The way drivers from my state tell it, “Wisconsin has two seasons – winter and Under Construction.”
The month of June was living proof. The stretch of highway from home into Madison was an obstacle course of Road Work signs, hard hatters digging muddy trenches, and side-tracking detours.
The recent experience of driving this altered route wove itself into my thoughts about website changes, for I promised that it too will be under construction during summer months and into fall. (See My Worst Fear).
Local highways and my writing path both reflect an uneasy tension between human planning and the ongoing assaults of natural forces. Engineers design roads to stand up under the wear and tear of daily traffic. But there’s more. Midwest roads are exposed to alternating extremes of hot and cold, not to mention floods and a wide assortment of spectacular storms. Under these pressures, erosion sets in. Even the best made roads start to buckle and crack. Pot holes begin to pock small town main streets, making for a bumpy ride.
“Mental metabolism” is the writer’s equivalent of ongoing road maintenance. The physical body is built to take in food, digest it, assimilate the beneficial parts and eliminate the rest. The same goes for the mind. We are continuously assaulted by external influences. The people and events of our daily lives impact our thoughts and feelings. So do the dramas of politics, massacres and heart-wrenching suffering broadcast on the news.
Mental health – and quality writing – depends, among other things, on the ability to digest this information, incorporate what is useful, and delete the rest all the way out of the mental computer.
So back to the drawing board. Nothing extreme or overwhelming. Just small baby steps. Place one foot in front of the other, one steady step at a time, one day at a time, until I bring us back from temporary detours and onto a freshly repaired road.
As promised, after facing and walking through the fears which have kept me in writer’s limbo, here are a few of the significant website changes to come.
1. For a multitude of reasons, as time and resources permit, I intend to make the content of books sold through Amazon available on the website.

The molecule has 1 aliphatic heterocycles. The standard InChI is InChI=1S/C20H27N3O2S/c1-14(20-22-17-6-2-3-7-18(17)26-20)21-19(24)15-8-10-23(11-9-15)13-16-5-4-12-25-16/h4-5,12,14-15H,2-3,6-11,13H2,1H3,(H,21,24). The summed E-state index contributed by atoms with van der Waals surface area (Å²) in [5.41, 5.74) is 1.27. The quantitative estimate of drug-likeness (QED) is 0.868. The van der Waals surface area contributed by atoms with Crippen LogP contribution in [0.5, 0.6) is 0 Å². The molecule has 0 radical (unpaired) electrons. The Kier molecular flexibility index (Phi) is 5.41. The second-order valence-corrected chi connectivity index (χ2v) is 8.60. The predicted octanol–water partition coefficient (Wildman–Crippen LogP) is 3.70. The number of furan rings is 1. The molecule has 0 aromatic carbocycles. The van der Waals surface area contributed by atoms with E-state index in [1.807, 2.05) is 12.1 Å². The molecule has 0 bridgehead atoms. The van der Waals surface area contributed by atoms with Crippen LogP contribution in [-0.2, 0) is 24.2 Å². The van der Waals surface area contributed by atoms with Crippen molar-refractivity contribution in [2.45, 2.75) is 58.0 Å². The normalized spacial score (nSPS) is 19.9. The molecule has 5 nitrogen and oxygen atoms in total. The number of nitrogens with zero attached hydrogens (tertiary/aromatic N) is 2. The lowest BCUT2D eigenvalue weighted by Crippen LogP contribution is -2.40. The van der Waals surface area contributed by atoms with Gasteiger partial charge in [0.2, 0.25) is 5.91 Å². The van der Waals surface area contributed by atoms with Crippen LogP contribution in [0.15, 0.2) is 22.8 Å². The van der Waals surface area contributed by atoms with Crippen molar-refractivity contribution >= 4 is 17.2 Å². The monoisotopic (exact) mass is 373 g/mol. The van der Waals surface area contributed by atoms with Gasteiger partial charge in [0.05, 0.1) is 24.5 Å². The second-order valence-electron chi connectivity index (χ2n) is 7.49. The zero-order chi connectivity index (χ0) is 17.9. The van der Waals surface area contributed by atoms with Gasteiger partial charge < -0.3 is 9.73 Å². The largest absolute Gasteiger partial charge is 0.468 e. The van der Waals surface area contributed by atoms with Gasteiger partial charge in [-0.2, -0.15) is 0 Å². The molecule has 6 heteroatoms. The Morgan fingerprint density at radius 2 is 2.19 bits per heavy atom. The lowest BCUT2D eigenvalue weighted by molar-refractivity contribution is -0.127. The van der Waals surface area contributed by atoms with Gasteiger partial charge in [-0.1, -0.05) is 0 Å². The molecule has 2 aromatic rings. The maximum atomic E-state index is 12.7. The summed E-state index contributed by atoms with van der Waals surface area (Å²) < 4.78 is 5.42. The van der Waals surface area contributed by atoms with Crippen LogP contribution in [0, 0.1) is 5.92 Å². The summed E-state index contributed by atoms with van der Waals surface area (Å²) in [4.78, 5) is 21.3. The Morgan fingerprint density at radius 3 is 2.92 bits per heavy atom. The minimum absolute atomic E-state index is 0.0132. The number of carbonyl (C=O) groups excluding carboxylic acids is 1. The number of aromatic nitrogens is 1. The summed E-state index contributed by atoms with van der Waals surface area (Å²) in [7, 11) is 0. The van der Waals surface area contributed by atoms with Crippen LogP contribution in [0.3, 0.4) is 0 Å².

In particular, I wrote the personal part of Rethinking Survival so people could get to know the person behind the ideas. I told the story of how the working tools I have to offer evolved and the value I place on them. This (often fantastical) background puts ongoing posts in context.
I owe this information to readers who, without it, have drawn unjust conclusions. For example, it has been assumed that I must have been born to a family of well-off intellectuals or that I married into money to subsidize my writing.
Wrong. I grew up in a situation so complicated and confusing that, to survive, I clung to books. It started when I took literally what a librarian told the newly-orphaned six-year-old me – then living at the mercy of heartless relatives. “Books are your best friends.”
Books saved my life. They fed my insatiable curiosity and need for connection. The best of them gave me tools for thinking about how the world works and understanding my place in it. They confirmed my hopes. In their presence, I lived as a member of the community of minds that reaches out across the span of time, offering the best of human achievement to sustain the best part of me. And, as someone who believes in paying my debts, my life has been dedicated to paying that debt forward.
2. Immediate practical needs in combination with unfortunate experiences inside the shark-infested publishing world lead me to the following website solution.
Some background will help you understand where I’m coming from. I will be 70 in August. (The photo I use as my gravatar happens to be one of the only two I have. This is another misunderstanding to be corrected. Current photos are in the works and will be incorporated in the improved website.)